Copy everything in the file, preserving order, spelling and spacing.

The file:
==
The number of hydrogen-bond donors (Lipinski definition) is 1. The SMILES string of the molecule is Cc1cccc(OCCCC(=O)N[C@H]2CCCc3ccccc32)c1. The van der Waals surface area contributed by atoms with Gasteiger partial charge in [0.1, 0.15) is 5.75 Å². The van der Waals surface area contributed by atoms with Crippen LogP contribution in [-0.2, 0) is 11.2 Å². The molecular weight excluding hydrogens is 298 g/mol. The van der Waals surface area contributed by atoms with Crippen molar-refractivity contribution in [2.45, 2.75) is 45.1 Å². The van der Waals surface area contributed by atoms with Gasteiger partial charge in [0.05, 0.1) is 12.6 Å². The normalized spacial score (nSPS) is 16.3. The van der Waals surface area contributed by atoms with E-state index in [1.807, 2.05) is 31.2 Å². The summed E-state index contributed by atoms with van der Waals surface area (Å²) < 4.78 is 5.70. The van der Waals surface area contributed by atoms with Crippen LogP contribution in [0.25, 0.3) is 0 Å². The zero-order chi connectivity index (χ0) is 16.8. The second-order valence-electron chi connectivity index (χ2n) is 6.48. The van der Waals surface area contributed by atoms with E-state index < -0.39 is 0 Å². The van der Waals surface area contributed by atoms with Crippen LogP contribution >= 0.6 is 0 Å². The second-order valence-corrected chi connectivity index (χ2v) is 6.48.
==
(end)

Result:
The number of hydrogen-bond donors (Lipinski definition) is 1. The SMILES string of the molecule is Cc1cccc(OCCCC(=O)N[C@H]2CCCc3ccccc32)c1. The van der Waals surface area contributed by atoms with Gasteiger partial charge in [0.1, 0.15) is 5.75 Å². The van der Waals surface area contributed by atoms with Crippen LogP contribution in [-0.2, 0) is 11.2 Å². The molecular weight excluding hydrogens is 298 g/mol. The van der Waals surface area contributed by atoms with Crippen molar-refractivity contribution in [2.45, 2.75) is 45.1 Å². The van der Waals surface area contributed by atoms with Gasteiger partial charge in [0.05, 0.1) is 12.6 Å². The normalized spacial score (nSPS) is 16.3. The van der Waals surface area contributed by atoms with E-state index in [1.807, 2.05) is 31.2 Å². The summed E-state index contributed by atoms with van der Waals surface area (Å²) < 4.78 is 5.70. The van der Waals surface area contributed by atoms with Crippen LogP contribution in [0.25, 0.3) is 0 Å². The zero-order chi connectivity index (χ0) is 16.8. The second-order valence-electron chi connectivity index (χ2n) is 6.48. The van der Waals surface area contributed by atoms with E-state index < -0.39 is 0 Å². The van der Waals surface area contributed by atoms with Crippen LogP contribution >= 0.6 is 0 Å². The second-order valence-corrected chi connectivity index (χ2v) is 6.48.